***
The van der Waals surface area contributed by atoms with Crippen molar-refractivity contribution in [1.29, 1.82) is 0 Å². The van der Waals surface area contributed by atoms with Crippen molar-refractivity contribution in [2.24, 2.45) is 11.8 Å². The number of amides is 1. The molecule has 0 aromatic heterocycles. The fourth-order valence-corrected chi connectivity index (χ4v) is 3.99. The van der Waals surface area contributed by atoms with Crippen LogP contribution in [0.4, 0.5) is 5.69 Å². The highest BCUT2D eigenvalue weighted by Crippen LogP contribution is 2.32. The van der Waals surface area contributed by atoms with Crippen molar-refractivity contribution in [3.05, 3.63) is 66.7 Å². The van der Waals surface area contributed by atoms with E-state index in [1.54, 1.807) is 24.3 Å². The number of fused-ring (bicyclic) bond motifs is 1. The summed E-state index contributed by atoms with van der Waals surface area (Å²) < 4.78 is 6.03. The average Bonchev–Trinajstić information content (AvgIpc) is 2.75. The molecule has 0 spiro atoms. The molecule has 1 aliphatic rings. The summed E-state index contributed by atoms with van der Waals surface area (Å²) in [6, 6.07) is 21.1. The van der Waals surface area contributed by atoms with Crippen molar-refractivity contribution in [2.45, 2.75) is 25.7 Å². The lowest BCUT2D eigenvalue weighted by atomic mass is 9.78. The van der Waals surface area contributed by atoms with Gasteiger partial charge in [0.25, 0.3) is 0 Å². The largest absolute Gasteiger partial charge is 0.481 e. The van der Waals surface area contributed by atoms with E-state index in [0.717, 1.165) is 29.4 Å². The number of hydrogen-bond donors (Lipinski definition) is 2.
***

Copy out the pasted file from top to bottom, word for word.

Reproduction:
The van der Waals surface area contributed by atoms with Crippen molar-refractivity contribution in [1.29, 1.82) is 0 Å². The van der Waals surface area contributed by atoms with Crippen molar-refractivity contribution in [2.24, 2.45) is 11.8 Å². The number of amides is 1. The molecule has 0 aromatic heterocycles. The fourth-order valence-corrected chi connectivity index (χ4v) is 3.99. The van der Waals surface area contributed by atoms with Crippen LogP contribution in [0.4, 0.5) is 5.69 Å². The highest BCUT2D eigenvalue weighted by Crippen LogP contribution is 2.32. The van der Waals surface area contributed by atoms with Crippen molar-refractivity contribution in [3.05, 3.63) is 66.7 Å². The van der Waals surface area contributed by atoms with E-state index in [1.54, 1.807) is 24.3 Å². The number of fused-ring (bicyclic) bond motifs is 1. The summed E-state index contributed by atoms with van der Waals surface area (Å²) < 4.78 is 6.03. The average Bonchev–Trinajstić information content (AvgIpc) is 2.75. The molecule has 0 spiro atoms. The molecule has 1 aliphatic rings. The summed E-state index contributed by atoms with van der Waals surface area (Å²) in [6, 6.07) is 21.1. The van der Waals surface area contributed by atoms with Crippen molar-refractivity contribution in [2.45, 2.75) is 25.7 Å². The lowest BCUT2D eigenvalue weighted by atomic mass is 9.78. The van der Waals surface area contributed by atoms with Gasteiger partial charge in [0.25, 0.3) is 0 Å². The largest absolute Gasteiger partial charge is 0.481 e. The van der Waals surface area contributed by atoms with E-state index in [0.717, 1.165) is 29.4 Å². The number of hydrogen-bond donors (Lipinski definition) is 2.